Corporate Officers Beware: You May Be Held Personally Liable For Fraud1/29/2018 | By: Randy J. Heller, Esq. | GDB 2018 Winter Newsletter
The corporate form may shield an officer or director acting in his or her official capacity from personal liability in most settings, and it is usually hard to “pierce the corporate veil.” Nevertheless, if such an individual commits a “tort” (which includes many types of fraud and misrepresentation), a corporate officer may be held personally liable.
It is commonly believed that forming a corporation shields individuals from personal liability for acts or omissions they commit in their official capacity as officers or directors of the corporation. That is often true. But a recent case by a New York appellate court reminds us of an important exception to that rule.
In North Shore Architectural Stone, Inc. v. American Artisan Construction, Inc., a contractor (North Shore) sued a supplier (Artisan) in connection with a delivery of limestone to a project. The owner of the project contended that a recent delivery had missing pieces. At first, Artisan reported that the missing pieces had been stolen. As a result, North Shore agreed to pay Artisan for replacement pieces. But later it was alleged that Artisan had never supplied the missing pieces in the first place and had misrepresented what happened in order to obtain duplicate payment.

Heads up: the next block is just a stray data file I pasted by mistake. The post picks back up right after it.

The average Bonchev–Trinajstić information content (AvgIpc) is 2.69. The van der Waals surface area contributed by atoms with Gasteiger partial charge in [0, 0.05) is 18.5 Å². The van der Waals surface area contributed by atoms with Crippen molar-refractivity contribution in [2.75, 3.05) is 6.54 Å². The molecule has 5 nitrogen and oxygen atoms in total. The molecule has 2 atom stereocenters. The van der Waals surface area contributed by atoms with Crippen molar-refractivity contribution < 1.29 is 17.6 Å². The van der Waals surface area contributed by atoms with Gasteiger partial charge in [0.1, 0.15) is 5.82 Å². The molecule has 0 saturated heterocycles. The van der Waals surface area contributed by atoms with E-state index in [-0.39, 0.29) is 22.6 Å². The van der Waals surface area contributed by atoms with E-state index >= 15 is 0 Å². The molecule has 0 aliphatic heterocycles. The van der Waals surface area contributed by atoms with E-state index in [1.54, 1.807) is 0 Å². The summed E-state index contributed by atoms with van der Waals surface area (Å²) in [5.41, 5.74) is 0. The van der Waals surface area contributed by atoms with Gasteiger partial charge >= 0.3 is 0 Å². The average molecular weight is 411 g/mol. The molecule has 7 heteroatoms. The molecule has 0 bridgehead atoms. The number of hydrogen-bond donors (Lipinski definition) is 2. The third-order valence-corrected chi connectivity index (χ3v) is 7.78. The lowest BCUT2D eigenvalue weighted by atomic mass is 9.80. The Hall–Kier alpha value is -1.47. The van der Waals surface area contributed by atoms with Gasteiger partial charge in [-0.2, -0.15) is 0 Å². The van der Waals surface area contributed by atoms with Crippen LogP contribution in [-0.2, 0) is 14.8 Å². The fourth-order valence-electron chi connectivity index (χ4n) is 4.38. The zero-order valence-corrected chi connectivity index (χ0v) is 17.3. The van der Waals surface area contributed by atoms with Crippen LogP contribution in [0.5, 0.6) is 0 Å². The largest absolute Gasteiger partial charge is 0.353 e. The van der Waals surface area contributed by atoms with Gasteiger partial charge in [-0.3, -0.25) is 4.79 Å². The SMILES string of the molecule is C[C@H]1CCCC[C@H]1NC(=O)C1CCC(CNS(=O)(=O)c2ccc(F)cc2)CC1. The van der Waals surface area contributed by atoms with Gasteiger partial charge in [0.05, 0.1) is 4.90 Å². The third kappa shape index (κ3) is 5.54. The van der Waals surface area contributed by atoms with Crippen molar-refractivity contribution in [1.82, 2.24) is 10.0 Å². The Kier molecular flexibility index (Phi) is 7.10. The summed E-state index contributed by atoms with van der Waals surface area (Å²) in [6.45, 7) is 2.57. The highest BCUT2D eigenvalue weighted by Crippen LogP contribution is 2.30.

North Shore sued Artisan as well as its president for conversion and fraud. The president moved to dismiss the claims against him on the grounds that he was at all times acting in his capacity as an officer of Artisan and not in his individual capacity. The lower court dismissed the claims against the president, stating that there was no basis to “pierce the corporate veil.”
But the appellate court reinstated the claims. As it explained, since the complaint had alleged that the president “misrepresented the facts regarding the delivery of the original limestone, with the intent of inducing the plaintiff to rely on it,” he could be personally liable whether or not he acted in his official duties as president. One who commits a tort (which includes fraud and misrepresentation) can be held individually liable regardless of whether he acted on behalf of the corporation or whether the corporate veil is pierced.
The case serves as a reminder to corporate officers that, in certain circumstances, they may be held personally liable for their actions if they commit fraud or other tortious conduct. The case also raises questions as to what other types of representations routinely made by corporate officers, such as promises made concerning payment of subcontractors and vendors, use of minority business enterprises, or financial solvency, might possibly form the basis of a fraud claim that could subject an executive to individual liability.